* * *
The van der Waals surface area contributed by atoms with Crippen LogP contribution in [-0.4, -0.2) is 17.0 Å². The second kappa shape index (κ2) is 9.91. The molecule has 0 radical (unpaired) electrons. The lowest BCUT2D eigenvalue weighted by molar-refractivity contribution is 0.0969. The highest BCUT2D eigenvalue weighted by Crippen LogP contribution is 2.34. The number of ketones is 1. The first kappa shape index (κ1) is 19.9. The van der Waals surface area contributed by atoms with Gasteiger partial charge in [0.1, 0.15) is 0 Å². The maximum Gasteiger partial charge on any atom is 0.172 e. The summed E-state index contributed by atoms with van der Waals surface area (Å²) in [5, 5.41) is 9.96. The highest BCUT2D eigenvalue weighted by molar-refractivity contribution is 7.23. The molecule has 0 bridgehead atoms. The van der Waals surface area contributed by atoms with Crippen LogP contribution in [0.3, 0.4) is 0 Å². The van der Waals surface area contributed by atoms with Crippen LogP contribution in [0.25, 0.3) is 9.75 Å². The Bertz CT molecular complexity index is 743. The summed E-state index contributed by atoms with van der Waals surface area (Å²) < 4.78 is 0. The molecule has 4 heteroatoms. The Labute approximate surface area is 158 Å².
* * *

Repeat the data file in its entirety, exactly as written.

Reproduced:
The van der Waals surface area contributed by atoms with Crippen LogP contribution in [-0.4, -0.2) is 17.0 Å². The second kappa shape index (κ2) is 9.91. The molecule has 0 radical (unpaired) electrons. The lowest BCUT2D eigenvalue weighted by molar-refractivity contribution is 0.0969. The highest BCUT2D eigenvalue weighted by Crippen LogP contribution is 2.34. The number of ketones is 1. The first kappa shape index (κ1) is 19.9. The van der Waals surface area contributed by atoms with Gasteiger partial charge in [0.1, 0.15) is 0 Å². The maximum Gasteiger partial charge on any atom is 0.172 e. The summed E-state index contributed by atoms with van der Waals surface area (Å²) in [5, 5.41) is 9.96. The highest BCUT2D eigenvalue weighted by molar-refractivity contribution is 7.23. The molecule has 0 bridgehead atoms. The van der Waals surface area contributed by atoms with Crippen LogP contribution in [0.3, 0.4) is 0 Å². The van der Waals surface area contributed by atoms with Crippen LogP contribution in [0.25, 0.3) is 9.75 Å². The Bertz CT molecular complexity index is 743. The summed E-state index contributed by atoms with van der Waals surface area (Å²) < 4.78 is 0. The molecule has 4 heteroatoms. The Labute approximate surface area is 158 Å².